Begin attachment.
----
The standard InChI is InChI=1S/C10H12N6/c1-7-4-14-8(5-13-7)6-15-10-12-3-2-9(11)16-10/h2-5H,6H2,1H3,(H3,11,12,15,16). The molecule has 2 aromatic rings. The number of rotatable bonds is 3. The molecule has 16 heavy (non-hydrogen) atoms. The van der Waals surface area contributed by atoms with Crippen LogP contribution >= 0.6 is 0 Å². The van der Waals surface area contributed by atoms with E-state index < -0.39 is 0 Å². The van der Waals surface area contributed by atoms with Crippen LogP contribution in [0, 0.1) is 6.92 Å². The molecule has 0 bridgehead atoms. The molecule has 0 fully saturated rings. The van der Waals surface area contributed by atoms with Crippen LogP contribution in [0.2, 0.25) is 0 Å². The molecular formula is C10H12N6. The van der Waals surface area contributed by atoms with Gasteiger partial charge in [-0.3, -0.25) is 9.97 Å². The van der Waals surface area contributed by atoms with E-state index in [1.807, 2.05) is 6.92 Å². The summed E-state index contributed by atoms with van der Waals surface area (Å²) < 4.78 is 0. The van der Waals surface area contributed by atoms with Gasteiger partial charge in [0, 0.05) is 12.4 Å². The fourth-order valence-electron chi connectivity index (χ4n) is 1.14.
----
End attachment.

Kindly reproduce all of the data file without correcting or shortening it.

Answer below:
The standard InChI is InChI=1S/C10H12N6/c1-7-4-14-8(5-13-7)6-15-10-12-3-2-9(11)16-10/h2-5H,6H2,1H3,(H3,11,12,15,16). The molecule has 2 aromatic rings. The number of rotatable bonds is 3. The molecule has 16 heavy (non-hydrogen) atoms. The van der Waals surface area contributed by atoms with Crippen LogP contribution >= 0.6 is 0 Å². The van der Waals surface area contributed by atoms with E-state index < -0.39 is 0 Å². The van der Waals surface area contributed by atoms with Crippen LogP contribution in [0, 0.1) is 6.92 Å². The molecule has 0 bridgehead atoms. The molecule has 0 fully saturated rings. The van der Waals surface area contributed by atoms with Crippen LogP contribution in [0.2, 0.25) is 0 Å². The molecular formula is C10H12N6. The van der Waals surface area contributed by atoms with Gasteiger partial charge in [-0.3, -0.25) is 9.97 Å². The van der Waals surface area contributed by atoms with E-state index in [1.807, 2.05) is 6.92 Å². The summed E-state index contributed by atoms with van der Waals surface area (Å²) < 4.78 is 0. The van der Waals surface area contributed by atoms with Gasteiger partial charge in [0, 0.05) is 12.4 Å². The fourth-order valence-electron chi connectivity index (χ4n) is 1.14.